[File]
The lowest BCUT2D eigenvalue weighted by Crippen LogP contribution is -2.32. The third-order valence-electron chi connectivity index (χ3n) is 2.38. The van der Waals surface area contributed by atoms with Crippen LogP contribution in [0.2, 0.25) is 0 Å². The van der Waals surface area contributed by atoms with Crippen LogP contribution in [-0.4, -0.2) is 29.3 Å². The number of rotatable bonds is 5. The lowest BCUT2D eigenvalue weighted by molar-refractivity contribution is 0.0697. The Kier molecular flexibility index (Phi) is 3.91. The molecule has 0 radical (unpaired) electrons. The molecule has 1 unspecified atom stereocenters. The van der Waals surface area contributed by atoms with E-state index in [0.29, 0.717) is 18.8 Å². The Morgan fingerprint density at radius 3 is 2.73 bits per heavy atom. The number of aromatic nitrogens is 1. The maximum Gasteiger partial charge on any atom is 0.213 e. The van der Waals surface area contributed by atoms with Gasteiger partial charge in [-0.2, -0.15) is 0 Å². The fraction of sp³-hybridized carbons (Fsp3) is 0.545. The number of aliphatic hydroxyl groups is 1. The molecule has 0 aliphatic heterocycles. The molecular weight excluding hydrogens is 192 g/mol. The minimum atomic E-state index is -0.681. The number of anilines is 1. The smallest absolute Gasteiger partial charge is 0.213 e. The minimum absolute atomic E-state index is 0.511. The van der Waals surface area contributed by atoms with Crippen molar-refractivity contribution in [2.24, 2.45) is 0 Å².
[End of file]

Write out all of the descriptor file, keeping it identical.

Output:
The lowest BCUT2D eigenvalue weighted by Crippen LogP contribution is -2.32. The third-order valence-electron chi connectivity index (χ3n) is 2.38. The van der Waals surface area contributed by atoms with Crippen LogP contribution in [0.2, 0.25) is 0 Å². The van der Waals surface area contributed by atoms with Crippen LogP contribution in [-0.4, -0.2) is 29.3 Å². The number of rotatable bonds is 5. The lowest BCUT2D eigenvalue weighted by molar-refractivity contribution is 0.0697. The Kier molecular flexibility index (Phi) is 3.91. The molecule has 0 radical (unpaired) electrons. The molecule has 1 unspecified atom stereocenters. The van der Waals surface area contributed by atoms with E-state index in [0.29, 0.717) is 18.8 Å². The Morgan fingerprint density at radius 3 is 2.73 bits per heavy atom. The number of aromatic nitrogens is 1. The maximum Gasteiger partial charge on any atom is 0.213 e. The van der Waals surface area contributed by atoms with Gasteiger partial charge in [-0.2, -0.15) is 0 Å². The fraction of sp³-hybridized carbons (Fsp3) is 0.545. The number of aliphatic hydroxyl groups is 1. The molecule has 0 aliphatic heterocycles. The molecular weight excluding hydrogens is 192 g/mol. The minimum atomic E-state index is -0.681. The number of anilines is 1. The smallest absolute Gasteiger partial charge is 0.213 e. The minimum absolute atomic E-state index is 0.511. The van der Waals surface area contributed by atoms with Crippen molar-refractivity contribution in [2.24, 2.45) is 0 Å².